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Are we biologically safe with snow precipitation? A case study in beijing.

Shen F, Yao M - PLoS ONE (2013)

Bottom Line: The results revealed that snow samples had bacterial concentrations as much as 16000 CFU/ml for those cultured at 26°C, and the conductance levels ranged from 5.6×10(-6) to 2.4×10(-5) S.Absent from the outdoor air, certain human, plant, and insect fungal pathogens were found in the snow samples.The results here suggest that snow precipitations are important sources of fungal pathogens and ice nucleators, thus could affect local climate, human health and agriculture security.

View Article: PubMed Central - PubMed

Affiliation: State Key Joint Laboratory of Environmental Simulation and Pollution Control, College of Environmental Sciences and Engineering, Peking University, Beijing, China.

ABSTRACT
In this study, the bacterial and fungal abundances, diversities, conductance levels as well as total organic carbon (TOC) were investigated in the snow samples collected from five different snow occurrences in Beijing between January and March, 2010. The collected snow samples were melted and cultured at three different temperatures (4, 26 and 37°C). The culturable bacterial concentrations were manually counted and the resulting colony forming units (CFUs) at 26°C were further studied using V3 region of 16 S rRNA gene-targeted polymerase chain reaction -denaturing gradient gel electrophoresis (PCR-DGGE). The clone library was constructed after the liquid culturing of snow samples at 26°C. And microscopic method was employed to investigate the fungal diversity in the samples. In addition, outdoor air samples were also collected using mixed cellulose ester (MCE) filters and compared with snow samples with respect to described characteristics. The results revealed that snow samples had bacterial concentrations as much as 16000 CFU/ml for those cultured at 26°C, and the conductance levels ranged from 5.6×10(-6) to 2.4×10(-5) S. PCR-DGGE, sequencing and microscopic analysis revealed remarkable bacterial and fungal diversity differences between the snow samples and the outdoor air samples. In addition, DGGE banding profiles for the snow samples collected were also shown distinctly different from one another. Absent from the outdoor air, certain human, plant, and insect fungal pathogens were found in the snow samples. By calculation, culturable bacteria accounted for an average of 3.38% (±1.96%) of TOC for the snow samples, and 0.01% for that of outdoor air samples. The results here suggest that snow precipitations are important sources of fungal pathogens and ice nucleators, thus could affect local climate, human health and agriculture security.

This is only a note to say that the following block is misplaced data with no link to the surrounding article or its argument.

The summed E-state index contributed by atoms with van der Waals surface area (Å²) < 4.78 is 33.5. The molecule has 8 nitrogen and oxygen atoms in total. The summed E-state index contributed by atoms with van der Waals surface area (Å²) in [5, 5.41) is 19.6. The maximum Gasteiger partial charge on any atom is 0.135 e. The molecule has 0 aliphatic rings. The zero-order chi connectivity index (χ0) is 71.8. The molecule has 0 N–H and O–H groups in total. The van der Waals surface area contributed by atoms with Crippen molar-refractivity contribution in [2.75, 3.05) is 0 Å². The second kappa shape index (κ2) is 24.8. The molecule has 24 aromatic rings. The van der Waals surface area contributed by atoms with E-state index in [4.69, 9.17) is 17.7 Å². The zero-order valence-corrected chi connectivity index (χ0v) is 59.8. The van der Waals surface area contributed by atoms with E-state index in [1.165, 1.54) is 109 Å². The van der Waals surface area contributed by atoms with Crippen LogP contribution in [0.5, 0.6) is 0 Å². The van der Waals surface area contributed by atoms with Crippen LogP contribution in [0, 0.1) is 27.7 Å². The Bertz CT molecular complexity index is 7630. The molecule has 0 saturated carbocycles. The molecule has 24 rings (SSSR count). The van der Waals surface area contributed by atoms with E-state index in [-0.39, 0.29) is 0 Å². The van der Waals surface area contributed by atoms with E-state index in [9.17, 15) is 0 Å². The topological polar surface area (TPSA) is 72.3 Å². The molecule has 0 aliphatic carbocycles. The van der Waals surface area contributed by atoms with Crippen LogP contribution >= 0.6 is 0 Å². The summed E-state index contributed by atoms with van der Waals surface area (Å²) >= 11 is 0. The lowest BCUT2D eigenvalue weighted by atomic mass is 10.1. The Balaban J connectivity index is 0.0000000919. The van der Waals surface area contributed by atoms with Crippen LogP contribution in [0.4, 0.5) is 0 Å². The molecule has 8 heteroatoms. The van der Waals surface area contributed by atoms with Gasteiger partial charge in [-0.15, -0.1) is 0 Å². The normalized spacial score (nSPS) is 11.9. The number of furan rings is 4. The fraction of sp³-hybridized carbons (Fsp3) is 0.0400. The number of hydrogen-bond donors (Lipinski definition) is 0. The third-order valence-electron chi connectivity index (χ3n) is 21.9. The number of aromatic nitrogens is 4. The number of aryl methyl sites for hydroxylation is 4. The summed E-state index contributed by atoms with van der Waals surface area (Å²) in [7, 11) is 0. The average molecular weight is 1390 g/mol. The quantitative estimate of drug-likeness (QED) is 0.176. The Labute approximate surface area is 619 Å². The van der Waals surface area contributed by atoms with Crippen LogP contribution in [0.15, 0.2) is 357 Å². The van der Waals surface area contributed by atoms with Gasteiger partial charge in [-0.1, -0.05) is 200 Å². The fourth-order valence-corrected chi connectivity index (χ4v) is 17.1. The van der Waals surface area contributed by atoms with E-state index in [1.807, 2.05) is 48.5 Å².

Show MeSH
The total organic carbon (TOC) concentrations (mg/L) in snow samples and an outdoor air sample collected in January-March, 2010 in Beijing.Data points represent averages of the mixture of snow samples collected from five different locations; outdoor air samples were collected using a MCE filter.
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pone-0065249-g008: The total organic carbon (TOC) concentrations (mg/L) in snow samples and an outdoor air sample collected in January-March, 2010 in Beijing.Data points represent averages of the mixture of snow samples collected from five different locations; outdoor air samples were collected using a MCE filter.